🎯 Unsplash’s viral distribution playbook

Lessons in incentives and exponentials

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Photos featured on the Unsplash home page reach more people than the cover of TIME Magazine, a post on Kim Kardashian’s Instagram, or the front page of the New York Times.

But, the image-sharing platform now generating 5,162 impressions per second (!) originally started as a marketing experiment.

It doesn’t matter if you’re building a SaaS company, media brand, ecommerce store, or marketplace, there’s something you can learn from the Unsplash distribution playbook.

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Unsplash’s viral distribution playbook

Chess Move

The what: A TLDR explanation of the strategy

Unsplash started as a simple Tumblr account, with the sole purpose of driving traffic towards Crew, a freelancer marketplace.

The Crew team had hired a photographer to shoot stock photos, and decided to share the best leftover images online.

Unsplash, the Tumblr page, promised 10 high-res curated photos every 10 days - 100% free to download for personal or professional use.

By providing goodwill into the ecosystem, and featuring a prominent backlink to Crew, they hoped to drive designers and developers looking for free photography assets to their marketplace.

Unsplash immediately rose to #1 on Hacker News, getting 50,000 visitors in the first hour.

The first signal of Unsplash’s parabolic growth.

And, a prototype of the principle that underpinned their distribution blueprint:

💡 Strategy Principle: Do things that get the internet to share your products.

Here’s 3 ways they did it:


The how: The strategic playbook boiled down to 3x key takeaways

1. Incentivise users to grow your product.

Unsplash encouraged photographers to create accounts and upload their own photos to the project.

After just 4 months, Unsplash had received 250,000 uploads.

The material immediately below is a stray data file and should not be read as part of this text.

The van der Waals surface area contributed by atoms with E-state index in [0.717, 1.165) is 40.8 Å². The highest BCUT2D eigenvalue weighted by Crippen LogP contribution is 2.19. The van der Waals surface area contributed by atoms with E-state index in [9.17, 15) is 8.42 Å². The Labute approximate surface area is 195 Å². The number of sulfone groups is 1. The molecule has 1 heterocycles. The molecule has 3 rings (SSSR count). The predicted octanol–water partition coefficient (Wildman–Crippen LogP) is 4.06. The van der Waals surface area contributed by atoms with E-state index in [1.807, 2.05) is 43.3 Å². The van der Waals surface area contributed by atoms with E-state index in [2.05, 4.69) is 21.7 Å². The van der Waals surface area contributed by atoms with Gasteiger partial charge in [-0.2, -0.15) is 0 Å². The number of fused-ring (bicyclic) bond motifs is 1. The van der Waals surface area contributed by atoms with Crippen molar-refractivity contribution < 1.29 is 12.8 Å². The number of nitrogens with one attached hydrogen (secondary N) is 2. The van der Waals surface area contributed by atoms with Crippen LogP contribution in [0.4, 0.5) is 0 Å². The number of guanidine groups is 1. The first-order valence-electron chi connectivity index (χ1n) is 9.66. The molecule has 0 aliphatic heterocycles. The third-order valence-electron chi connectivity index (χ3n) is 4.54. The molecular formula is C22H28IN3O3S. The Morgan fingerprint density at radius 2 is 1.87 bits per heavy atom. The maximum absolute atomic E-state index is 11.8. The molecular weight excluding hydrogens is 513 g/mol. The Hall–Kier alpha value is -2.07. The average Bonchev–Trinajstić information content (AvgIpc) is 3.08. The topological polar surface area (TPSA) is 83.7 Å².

Why were users so desperate to give away their work for free?

→ Incentives.

Unsplash allowed contributors to add a link to their own website and benefit from Unsplash’s traffic.

Unsplash’s promise: Create a free marketing channel, get leads, build social proof, give back to the community, and grow an audience - all in exchange for free photos.

The outcome: Users were populating the Unsplash database, and sharing their Unsplash profiles with their network as quasi-storefronts for their businesses.

2. Programmatic distribution, at scale.

In 2015, Unsplash launched its API in a closed beta, putting the photo library into the hands of app developers across the web.

Then in 2017, they made the API completely open and free to use.

It quickly became a core growth lever, with early adopters including Trello, InVision, and Weebly.

Wallpapers, cover photos, slides, inline photos, landing pages. You couldn’t find a creative tool that didn’t prompt you to pull an Unsplash photo directly into your project.

With each partner eagerly focussed on growing their own product, the Unsplash library proliferated exponentially.

3 years after launch, Unsplash API partners accounted for 30 percent of the distribution power of Unsplash.

3. Make marketing ‘products’, not marketing ‘content’.

When you create value and give it away for free, the internet pays attention.

The most common version of this: Create free content → if it’s valuable, people share it.

Based on a study on the New York Times most emailed articles, people are most likely to share things that are ‘useful’.

Unsplash was more than a ‘useful’ blog post. It was a product that people could use for their own purposes.

It became a magnet for not only shares, but also repeat visitors.

“When you create an app or website as marketing … people keep coming back even though you’re not putting in extra work” — Mikael Cho, Founder of Unsplash

In a given month, over half of Unsplash visitors have already visited the site before.

Following the same principle, the Unplash team shipped a string of other ‘marketing products’:

  • Launch This Year [now retired] - weekly lessons on how to build a business, handpicked by web industry professionals

  • How Much To Make An App - estimate the cost of your app idea in less than a minute

  • Moodboard - share your website design ideas with a link. No account needed

Each product launched with its own brand and website to maximise exposure and memorability, mimicking what they did with Unsplash (”unsplash.com” over “free-photos.pickcrew.com”).

Easy-to-remember names also meant higher repeat usage, and faster growth from word-of-mouth.

The results:

  • 3 of the top 5 referring sites to Crew

  • 100,000+ email subscribers

  • 40% of total Revenue

Rabbit Hole

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